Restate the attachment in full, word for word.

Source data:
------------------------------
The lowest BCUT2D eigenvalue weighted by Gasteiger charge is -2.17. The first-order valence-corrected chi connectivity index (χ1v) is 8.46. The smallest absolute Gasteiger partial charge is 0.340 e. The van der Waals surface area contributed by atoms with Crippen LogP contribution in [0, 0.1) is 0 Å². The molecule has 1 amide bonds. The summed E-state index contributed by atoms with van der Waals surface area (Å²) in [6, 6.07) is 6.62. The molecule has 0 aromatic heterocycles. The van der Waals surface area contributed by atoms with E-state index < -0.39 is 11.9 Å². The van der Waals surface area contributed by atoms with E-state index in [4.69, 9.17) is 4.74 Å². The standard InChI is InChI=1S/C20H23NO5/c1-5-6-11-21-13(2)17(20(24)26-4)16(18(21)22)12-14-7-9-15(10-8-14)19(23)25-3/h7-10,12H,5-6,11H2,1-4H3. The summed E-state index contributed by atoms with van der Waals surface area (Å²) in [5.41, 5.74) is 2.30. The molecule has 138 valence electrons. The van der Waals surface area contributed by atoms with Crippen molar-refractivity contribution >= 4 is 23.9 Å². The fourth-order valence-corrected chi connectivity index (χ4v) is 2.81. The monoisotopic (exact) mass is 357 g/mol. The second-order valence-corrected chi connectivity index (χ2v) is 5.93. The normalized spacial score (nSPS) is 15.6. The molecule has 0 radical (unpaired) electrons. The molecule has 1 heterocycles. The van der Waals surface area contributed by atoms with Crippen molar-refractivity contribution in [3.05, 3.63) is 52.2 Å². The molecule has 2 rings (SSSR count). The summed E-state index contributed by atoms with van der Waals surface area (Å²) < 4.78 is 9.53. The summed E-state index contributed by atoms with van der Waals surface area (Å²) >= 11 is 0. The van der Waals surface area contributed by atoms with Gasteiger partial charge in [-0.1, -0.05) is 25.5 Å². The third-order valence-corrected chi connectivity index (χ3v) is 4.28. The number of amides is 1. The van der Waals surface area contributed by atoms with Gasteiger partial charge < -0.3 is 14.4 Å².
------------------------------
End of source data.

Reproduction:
The lowest BCUT2D eigenvalue weighted by Gasteiger charge is -2.17. The first-order valence-corrected chi connectivity index (χ1v) is 8.46. The smallest absolute Gasteiger partial charge is 0.340 e. The van der Waals surface area contributed by atoms with Crippen LogP contribution in [0, 0.1) is 0 Å². The molecule has 1 amide bonds. The summed E-state index contributed by atoms with van der Waals surface area (Å²) in [6, 6.07) is 6.62. The molecule has 0 aromatic heterocycles. The van der Waals surface area contributed by atoms with E-state index < -0.39 is 11.9 Å². The van der Waals surface area contributed by atoms with E-state index in [4.69, 9.17) is 4.74 Å². The standard InChI is InChI=1S/C20H23NO5/c1-5-6-11-21-13(2)17(20(24)26-4)16(18(21)22)12-14-7-9-15(10-8-14)19(23)25-3/h7-10,12H,5-6,11H2,1-4H3. The summed E-state index contributed by atoms with van der Waals surface area (Å²) in [5.41, 5.74) is 2.30. The molecule has 138 valence electrons. The van der Waals surface area contributed by atoms with Crippen molar-refractivity contribution >= 4 is 23.9 Å². The fourth-order valence-corrected chi connectivity index (χ4v) is 2.81. The monoisotopic (exact) mass is 357 g/mol. The second-order valence-corrected chi connectivity index (χ2v) is 5.93. The normalized spacial score (nSPS) is 15.6. The molecule has 0 radical (unpaired) electrons. The molecule has 1 heterocycles. The van der Waals surface area contributed by atoms with Crippen molar-refractivity contribution in [3.05, 3.63) is 52.2 Å². The molecule has 2 rings (SSSR count). The summed E-state index contributed by atoms with van der Waals surface area (Å²) < 4.78 is 9.53. The summed E-state index contributed by atoms with van der Waals surface area (Å²) >= 11 is 0. The van der Waals surface area contributed by atoms with Gasteiger partial charge in [-0.1, -0.05) is 25.5 Å². The third-order valence-corrected chi connectivity index (χ3v) is 4.28. The number of amides is 1. The van der Waals surface area contributed by atoms with Gasteiger partial charge < -0.3 is 14.4 Å².